• Marion Hammerl (Global Nature Fund/Lake Constance Foundation),
  • Andrea Schwalber (Nestlé),
  • Nadja Kasperczyk (FibL),
  • Farmer Peter Zens from Erlebnisbauernhof Gertrudenhof GmbH (Biodiversity in Good Company)

Nestlé tests recommendations for wheat cultivation

The most prominent member of the Food for Biodiversity association is undoubtedly Nestlé. The world's largest food manufacturer already has projects underway in Italy and Spain. There, for example, it provides nesting boxes for bats in tomato-growing areas, which also help to control pests, as sustainability manager Andrea Schwalber, who is also a board member of the association, explains. The renaturation of riparian strips is another measure in favor of biodiversity. With reference to the EU Life project "Insect-friendly regions," Nestlé is testing recommendations for action together with wheat and vegetable suppliers. At present, the Group has sustainable sourcing programs for 14 strategically important raw materials where action is needed, Schwalber said.

Nestlé does not have a fixed share for the promotion of biodiversity in the budget for sustainable procurement programs, so that no comparison can be made with the sales volume. The company finances the measures, which are mostly planned in cooperation with NGOs, on a case-by-case basis.

The profitability of a project is always taken into account. For example, the company is not seeking to convert its cultivation partners to organic farming. The general conditions for this are not given, especially since Nestlé buys its raw materials worldwide. And even in Germany, the company is having a hard time with organic products: the production of an organic Wagner Pizza, which was once sold by organic food stores, was discontinued soon after the takeover.

Procurement guidelines narrow scope

According to Alexander Antonoff, press officer at Nestlé Germany, the focus is on improvements in conventional farming. Changes in procurement guidelines would ultimately have to apply globally as well - this is more likely to be realized in conventional farming than choosing an organic standard as the default. For example, the reduction of pesticides is one of the group's goals in the procurement of raw materials.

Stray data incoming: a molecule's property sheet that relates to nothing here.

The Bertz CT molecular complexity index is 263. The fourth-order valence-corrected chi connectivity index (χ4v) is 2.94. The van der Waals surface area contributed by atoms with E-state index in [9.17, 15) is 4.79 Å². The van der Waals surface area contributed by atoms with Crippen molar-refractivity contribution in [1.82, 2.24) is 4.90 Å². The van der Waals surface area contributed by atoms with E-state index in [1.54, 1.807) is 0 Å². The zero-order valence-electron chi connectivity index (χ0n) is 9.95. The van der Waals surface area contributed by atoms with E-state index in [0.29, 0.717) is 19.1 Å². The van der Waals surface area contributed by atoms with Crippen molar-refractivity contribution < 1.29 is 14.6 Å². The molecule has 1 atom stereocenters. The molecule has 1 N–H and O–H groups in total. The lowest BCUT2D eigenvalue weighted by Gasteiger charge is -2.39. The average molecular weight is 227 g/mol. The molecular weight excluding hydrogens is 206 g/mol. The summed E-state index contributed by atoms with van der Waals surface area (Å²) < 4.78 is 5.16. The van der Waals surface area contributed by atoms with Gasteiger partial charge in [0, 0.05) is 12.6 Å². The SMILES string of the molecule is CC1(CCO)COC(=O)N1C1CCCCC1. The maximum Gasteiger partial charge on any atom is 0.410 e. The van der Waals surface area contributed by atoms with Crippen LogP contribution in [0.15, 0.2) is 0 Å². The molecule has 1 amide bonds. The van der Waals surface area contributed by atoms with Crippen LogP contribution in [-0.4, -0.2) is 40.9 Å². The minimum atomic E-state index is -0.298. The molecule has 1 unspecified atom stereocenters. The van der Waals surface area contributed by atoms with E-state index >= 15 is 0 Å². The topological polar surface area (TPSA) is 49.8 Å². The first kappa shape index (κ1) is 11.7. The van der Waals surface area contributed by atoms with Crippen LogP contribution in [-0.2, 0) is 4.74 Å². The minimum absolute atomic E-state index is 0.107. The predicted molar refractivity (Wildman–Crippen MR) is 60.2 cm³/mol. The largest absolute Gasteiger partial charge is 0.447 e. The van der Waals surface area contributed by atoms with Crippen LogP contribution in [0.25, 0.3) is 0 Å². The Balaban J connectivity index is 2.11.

Glyphosate is also reportedly an issue in the decision on the basic set, i.e. the association's action plan. It will be interesting to see whether the members show the agri-toxin the red card ahead of time.

Naturland: Need for action in organic farming, too

That organic farming does not at the same time mean "optimal" biodiversity is suggested by a statement from the growers' association Naturland: "Organic farming already makes a considerable contribution to the preservation of biodiversity in our agricultural landscapes through its farming methods. At the same time, Naturland as an organic association sees it as its task to do even more here - also and especially in alliance with other social actors."

The Food for Biodiversity association brings together a wide variety of partners along the entire value chain of the food sector. "It is important that organic farmers, who are at the beginning of the value chain, are also at the table from the start. After all, they produce our food and it is on their meadows and fields that biodiversity is created. That's why Naturland was happy to accept the invitation to get involved in this broad network."

From the organic sector, the Association of Organic Food Producers (AöL) has also joined the association. But rather as a supporting member with the aim of encouraging its own member farms to join. "I am confident that the association will be successful," says Renate Dylla, deputy executive director. She has already informed the AöL members about the goals of Food for Biodiversity.

Food industry depends on biodiversity

The emerging involvement of the food industry (other groups are said to have registered their interest) is perhaps no coincidence. After all, the food industry with agriculture as the most important player is named in the EU Biodiversity Strategy 2030 as one of the three economic sectors most dependent on biodiversity. The association Food for Biodiversity and its members therefore want to make a relevant contribution to achieving the goals of the German and European Biodiversity Strategies, the Convention on Biological Diversity (CBD) and the UN Sustainable Development Goals.

 

Membership

If you are interested in becoming a member of the Food for Biodiversity Association, please contact Stefan Hörmann of the Global Nature Fund, for example, by e-mail.